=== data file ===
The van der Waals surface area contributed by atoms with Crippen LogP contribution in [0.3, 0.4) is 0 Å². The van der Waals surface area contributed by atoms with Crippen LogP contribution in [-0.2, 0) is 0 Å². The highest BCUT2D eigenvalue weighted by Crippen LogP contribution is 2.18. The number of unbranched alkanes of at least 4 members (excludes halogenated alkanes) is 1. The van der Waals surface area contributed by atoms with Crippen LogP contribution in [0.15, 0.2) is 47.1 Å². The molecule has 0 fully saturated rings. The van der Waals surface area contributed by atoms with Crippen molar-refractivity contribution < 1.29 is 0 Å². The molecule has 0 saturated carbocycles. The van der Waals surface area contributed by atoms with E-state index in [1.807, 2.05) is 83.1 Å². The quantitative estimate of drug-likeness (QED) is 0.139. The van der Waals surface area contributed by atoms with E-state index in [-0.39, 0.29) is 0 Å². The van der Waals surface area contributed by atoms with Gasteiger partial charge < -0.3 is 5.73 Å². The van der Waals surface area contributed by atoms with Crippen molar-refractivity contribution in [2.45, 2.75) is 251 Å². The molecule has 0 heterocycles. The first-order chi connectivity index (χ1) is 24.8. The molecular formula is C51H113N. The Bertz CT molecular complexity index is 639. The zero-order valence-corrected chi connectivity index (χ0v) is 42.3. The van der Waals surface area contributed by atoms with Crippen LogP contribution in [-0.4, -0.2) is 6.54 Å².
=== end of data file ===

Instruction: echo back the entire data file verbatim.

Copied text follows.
The van der Waals surface area contributed by atoms with Crippen LogP contribution in [0.3, 0.4) is 0 Å². The van der Waals surface area contributed by atoms with Crippen LogP contribution in [-0.2, 0) is 0 Å². The highest BCUT2D eigenvalue weighted by Crippen LogP contribution is 2.18. The number of unbranched alkanes of at least 4 members (excludes halogenated alkanes) is 1. The van der Waals surface area contributed by atoms with Crippen LogP contribution in [0.15, 0.2) is 47.1 Å². The molecule has 0 fully saturated rings. The van der Waals surface area contributed by atoms with Crippen molar-refractivity contribution < 1.29 is 0 Å². The molecule has 0 saturated carbocycles. The van der Waals surface area contributed by atoms with E-state index in [1.807, 2.05) is 83.1 Å². The quantitative estimate of drug-likeness (QED) is 0.139. The van der Waals surface area contributed by atoms with E-state index in [-0.39, 0.29) is 0 Å². The van der Waals surface area contributed by atoms with Gasteiger partial charge < -0.3 is 5.73 Å². The van der Waals surface area contributed by atoms with Crippen molar-refractivity contribution in [2.45, 2.75) is 251 Å². The molecule has 0 heterocycles. The first-order chi connectivity index (χ1) is 24.8. The molecular formula is C51H113N. The Bertz CT molecular complexity index is 639. The zero-order valence-corrected chi connectivity index (χ0v) is 42.3. The van der Waals surface area contributed by atoms with Crippen LogP contribution in [-0.4, -0.2) is 6.54 Å².